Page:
Ultimately, for Accius and the communications team supporting his accession to the CEO role, it came down to being intentional with communication.

“I think it’s critically important for leaders to overcommunicate when they come into their roles,” he said.

The outgoing leader

Fortunately for Accius and CHC, the outgoing CEO of the company, Tom Bognanno, was also instrumental in ensuring a smooth transition for employees and communicators alike.

For Bognanno, that meant a meticulous process of background work what the person who would fill his role might need — and what employees would need — when he stepped down.

“We needed to think about how the constituents were going to deal with the change,” Bognanno said. “How was it going to be perceived?”

Bognanno emphasized that the feedback of all employees, regardless of where they fell on the org chart, steered the messaging during the transition. To ensure that happened, he enlisted the help of comms and HR to help keep confidence in the company amid the change.

“We wanted to make sure that everyone knew this was going to be an orderly transition. We didn’t want them to worry about the safety of their jobs,” he said. “We communicated every step of the plan to our employees, partners, and funders. We took everything into consideration, and it might have been overkill, but clear communication throughout the process was our number one priority.”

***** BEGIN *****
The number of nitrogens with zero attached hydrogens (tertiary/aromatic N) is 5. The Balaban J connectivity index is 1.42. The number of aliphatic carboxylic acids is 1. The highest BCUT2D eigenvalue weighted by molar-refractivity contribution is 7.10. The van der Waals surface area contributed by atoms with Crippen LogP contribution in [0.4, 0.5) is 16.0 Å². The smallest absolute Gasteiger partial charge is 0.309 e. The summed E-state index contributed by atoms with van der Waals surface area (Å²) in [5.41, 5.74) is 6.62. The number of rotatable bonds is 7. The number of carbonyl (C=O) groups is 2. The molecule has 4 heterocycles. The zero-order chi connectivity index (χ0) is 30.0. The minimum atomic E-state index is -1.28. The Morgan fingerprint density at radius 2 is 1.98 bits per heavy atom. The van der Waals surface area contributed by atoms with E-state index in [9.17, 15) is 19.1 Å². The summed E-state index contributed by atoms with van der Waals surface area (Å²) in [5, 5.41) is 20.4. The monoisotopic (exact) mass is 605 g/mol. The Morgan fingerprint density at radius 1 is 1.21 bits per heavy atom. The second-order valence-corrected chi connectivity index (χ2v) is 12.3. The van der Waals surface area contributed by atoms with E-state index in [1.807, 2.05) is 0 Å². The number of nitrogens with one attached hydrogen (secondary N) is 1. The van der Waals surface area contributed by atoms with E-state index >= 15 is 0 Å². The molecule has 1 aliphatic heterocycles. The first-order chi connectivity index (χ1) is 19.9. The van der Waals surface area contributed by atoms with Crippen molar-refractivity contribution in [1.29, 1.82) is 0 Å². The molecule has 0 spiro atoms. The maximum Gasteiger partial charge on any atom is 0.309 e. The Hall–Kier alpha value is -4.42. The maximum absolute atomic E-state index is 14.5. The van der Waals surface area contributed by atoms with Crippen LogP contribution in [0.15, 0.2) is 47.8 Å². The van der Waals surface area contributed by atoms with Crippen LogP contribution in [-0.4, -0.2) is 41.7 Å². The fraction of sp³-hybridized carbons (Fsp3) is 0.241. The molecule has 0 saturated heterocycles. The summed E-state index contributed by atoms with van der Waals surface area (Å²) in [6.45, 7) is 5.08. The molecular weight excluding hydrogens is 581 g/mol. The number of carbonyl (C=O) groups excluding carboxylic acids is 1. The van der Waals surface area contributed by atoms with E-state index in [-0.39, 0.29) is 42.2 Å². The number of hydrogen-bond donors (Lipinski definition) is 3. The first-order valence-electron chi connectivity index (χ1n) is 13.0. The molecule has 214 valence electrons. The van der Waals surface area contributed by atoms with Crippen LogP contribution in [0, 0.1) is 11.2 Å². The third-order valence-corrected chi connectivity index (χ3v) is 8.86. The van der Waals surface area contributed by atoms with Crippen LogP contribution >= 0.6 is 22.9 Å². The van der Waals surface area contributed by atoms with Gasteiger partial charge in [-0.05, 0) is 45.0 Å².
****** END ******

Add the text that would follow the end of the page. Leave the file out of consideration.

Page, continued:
Pulling the right comms levers

A major part of the success of the leadership transition at CHC centered on the communication not just between leaders, departments and employees, but between the incoming and outgoing leaders themselves. Accius said that having Bognanno act as an advisor before he took on the role was key to his adjustment as CEO.

Additionally, Bognanno said that coordinating with the comms department to invite employees to speak with him as he transitioned out of his role and into retirement helped reinforce confidence in the company he was leaving behind.

“We wanted to make the effort to tell them that we wanted them to stay,” he said. “I might be leaving, but you’re important to this place and a big reason why Jean is stepping into the role. You have to step up and communicate actively to your employees if you want to be effective.”

For Accius’ part, meticulous communication with employees formed a major part of his transition into the CEO job. He created an internal blog that outlined his day-to-day activities over the first 90 or so days in the role. Posts included what he was learning, who he was meeting with and his experiences along the way. This way, he was able to create a culture of transparency with employees and partners.

“You can never overcommunicate in these situations, because at the end of the day, we’re all people,” he said. “It’s our responsibility as leaders to manage change as effectively as we can.”

Sean Devlin is an editor at Ragan Communications. In his spare time he enjoys Philly sports and hosting trivia.